Michael Persinger, a psychologist at Laurentian University in Sudbury, Ontario, is the organizer of the Behavioral Neuroscience Program. He has stimulated the temporal lobes of volunteers with weak magnetic fields, causing them to sense a "presence" in the room. This has led him to theorize that ufos are earthquake lights, and that the earthquake-caused electromagnetic disturbances somehow cause people to hallucinate full-fledged abductions.
It is quite a stretch from sensing a "presence" to the kind of experience alleged abductees report. In addition, abduction experiences usually happen when there is no earthquake, and often far from any fault lines. Persinger has theorized that even between quakes there may be strain on the rocks inside the Earth, and calls this the Tectonic Strain Theory.
Chris Rutkowski of the University of Manitoba has pointed out that common household electrical appliances subject people to far stronger electric and magnetic fields than have been produced by earthquakes, but do not cause hallucinations.British researcher Michael Devereux, like Persinger, believes that lights may appear even when there is no earthquake, and he has organized the Dragon Project to study what he calls "earthlights."
At a very few ancient ruins he has detected magnetic and radiation anomalies, and possibly infrared and ultrasound effects. Note that crop circles are also commonly found near ancient ruins in England. Devereux has come to suspect that the lights are in some sense alive or aware, possessing at least some level of intelligence.Videographer Jose Escamilla taped what he calls "rods" at Midway, New Mexico on 3/19/94 and many times since. He thinks that researchers like Ivan T. Sanderson and Trevor James Constable may have photographed them in the late nineteen fifties, and Constable used infrared film.
Basically, the rods appear to be some sort of bizarre flying creatures with rod-shaped bodies and projecting fins, that move through the air, and apparently through water and even solid rock at such speed that they are normally invisible to the human eye. When videotape is played back in extreme slow motion, they often appear. Before anyone accuses Escamilla of a hoax, consider the fact that dozens of other people have also taped them.
In one case, researchers taped some nocturnal moths, and, when the tape was played back in slow motion, the moths took on the appearance of rods due to a doubling effect inherent to videocameras. But many other rods have offset fins in multiples of three, an effect impossible to achieve with insects, whose wings are in multiples of two.
Escamilla points out that a rod photographed in Maryland appears to be partly behind a cloud, indicating that, whatever it was, it was colossal in size. In many of these videotapes, the cameras appear to be focused on infinity, making it difficult to explain the rods as insects very close to the camera. Escamilla and other researchers have also reported a seeming awareness on the part of the rods; often they swerve to avoid people.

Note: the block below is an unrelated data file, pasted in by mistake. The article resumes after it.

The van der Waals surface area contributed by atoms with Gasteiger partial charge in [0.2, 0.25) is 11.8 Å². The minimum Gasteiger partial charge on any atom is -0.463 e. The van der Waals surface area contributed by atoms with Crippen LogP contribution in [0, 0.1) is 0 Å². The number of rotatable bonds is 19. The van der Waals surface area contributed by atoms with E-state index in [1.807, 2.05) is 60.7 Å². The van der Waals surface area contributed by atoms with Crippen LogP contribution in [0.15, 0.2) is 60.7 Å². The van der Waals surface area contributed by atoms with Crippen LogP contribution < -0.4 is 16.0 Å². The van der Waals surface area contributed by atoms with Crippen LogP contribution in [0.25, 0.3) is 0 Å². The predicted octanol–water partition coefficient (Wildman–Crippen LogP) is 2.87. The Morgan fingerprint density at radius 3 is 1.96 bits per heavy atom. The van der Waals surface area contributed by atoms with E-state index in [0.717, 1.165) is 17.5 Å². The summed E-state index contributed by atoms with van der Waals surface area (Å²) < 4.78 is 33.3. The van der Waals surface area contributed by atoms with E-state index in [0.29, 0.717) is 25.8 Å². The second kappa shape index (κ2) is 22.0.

I have discussed with Mr. Escamilla the possibility that the larger rods may be identical with at least some of the flying dragons of folklore. The idea that ufos, or some of them, may be some sort of bizarre life form, is very old. Whatever they are, they are worthy of further study, and, as common as they seem to be, studying them shouldn't be all that difficult.It should also be fairly easy to study another phenomenon reported in recent years: orbs.
When electronic cameras are used with a flash attachment, fairly often glowing balls of light appear, that were not visible at the time to the photographer or other people present when the picture was taken. Naturally, the manufacturers claim that these are not artifacts of the cameras caused by some defect. Debunkers claim that they are merely dust motes in the air. Perhaps so, but they appear in some pictures and not in others and seem to have no connection to the amount of dust present.
Researcher Paul J. Muir claims to have photographed them near ancient English ruins, or sacred sites, apparently making them identical to Devereux's earthlights. At some of these sites he claims to have triangulated their position using two cameras, apparently ruling out the dust mote theory, and, like Devereux, he has reported magnetic anomalies at some of the sites, and says that the orbs are electrically charged.
Note that these reports of electromagnetic anomalies seem common to many of these various phenomena, and have also been reported by ufo researchers.If orbs and rods would seem to be easy to study, the same is true of mysterious lights that show up over and over at the same locations. One of these would be Marfa, in West Texas, where balls of light, usually reddish in color, flashing off and on rapidly, have been seen by numerous observers, and also photographed and videotaped.